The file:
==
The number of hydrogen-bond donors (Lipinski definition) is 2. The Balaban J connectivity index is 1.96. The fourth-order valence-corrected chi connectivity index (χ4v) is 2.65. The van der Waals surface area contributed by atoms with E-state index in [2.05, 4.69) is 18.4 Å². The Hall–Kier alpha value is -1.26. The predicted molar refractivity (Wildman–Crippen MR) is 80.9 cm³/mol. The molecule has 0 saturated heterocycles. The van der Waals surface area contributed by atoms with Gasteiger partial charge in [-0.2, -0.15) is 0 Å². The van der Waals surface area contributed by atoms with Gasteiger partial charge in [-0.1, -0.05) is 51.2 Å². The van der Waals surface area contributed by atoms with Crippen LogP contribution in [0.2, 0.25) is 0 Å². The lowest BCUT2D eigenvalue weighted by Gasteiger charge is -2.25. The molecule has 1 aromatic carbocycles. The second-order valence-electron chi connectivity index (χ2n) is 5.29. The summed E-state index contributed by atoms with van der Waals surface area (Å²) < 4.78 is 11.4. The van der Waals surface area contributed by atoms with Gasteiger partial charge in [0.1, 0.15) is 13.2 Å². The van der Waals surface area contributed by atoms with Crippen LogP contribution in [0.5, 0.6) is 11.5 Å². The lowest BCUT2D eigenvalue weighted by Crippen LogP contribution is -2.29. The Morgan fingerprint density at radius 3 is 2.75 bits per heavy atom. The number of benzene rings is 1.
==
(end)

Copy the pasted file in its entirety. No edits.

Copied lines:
The number of hydrogen-bond donors (Lipinski definition) is 2. The Balaban J connectivity index is 1.96. The fourth-order valence-corrected chi connectivity index (χ4v) is 2.65. The van der Waals surface area contributed by atoms with E-state index in [2.05, 4.69) is 18.4 Å². The Hall–Kier alpha value is -1.26. The predicted molar refractivity (Wildman–Crippen MR) is 80.9 cm³/mol. The molecule has 0 saturated heterocycles. The van der Waals surface area contributed by atoms with Gasteiger partial charge in [-0.2, -0.15) is 0 Å². The van der Waals surface area contributed by atoms with Gasteiger partial charge in [-0.1, -0.05) is 51.2 Å². The van der Waals surface area contributed by atoms with Crippen LogP contribution in [0.2, 0.25) is 0 Å². The lowest BCUT2D eigenvalue weighted by Gasteiger charge is -2.25. The molecule has 1 aromatic carbocycles. The second-order valence-electron chi connectivity index (χ2n) is 5.29. The summed E-state index contributed by atoms with van der Waals surface area (Å²) < 4.78 is 11.4. The van der Waals surface area contributed by atoms with Gasteiger partial charge in [0.1, 0.15) is 13.2 Å². The van der Waals surface area contributed by atoms with Crippen LogP contribution in [0.5, 0.6) is 11.5 Å². The lowest BCUT2D eigenvalue weighted by Crippen LogP contribution is -2.29. The Morgan fingerprint density at radius 3 is 2.75 bits per heavy atom. The number of benzene rings is 1.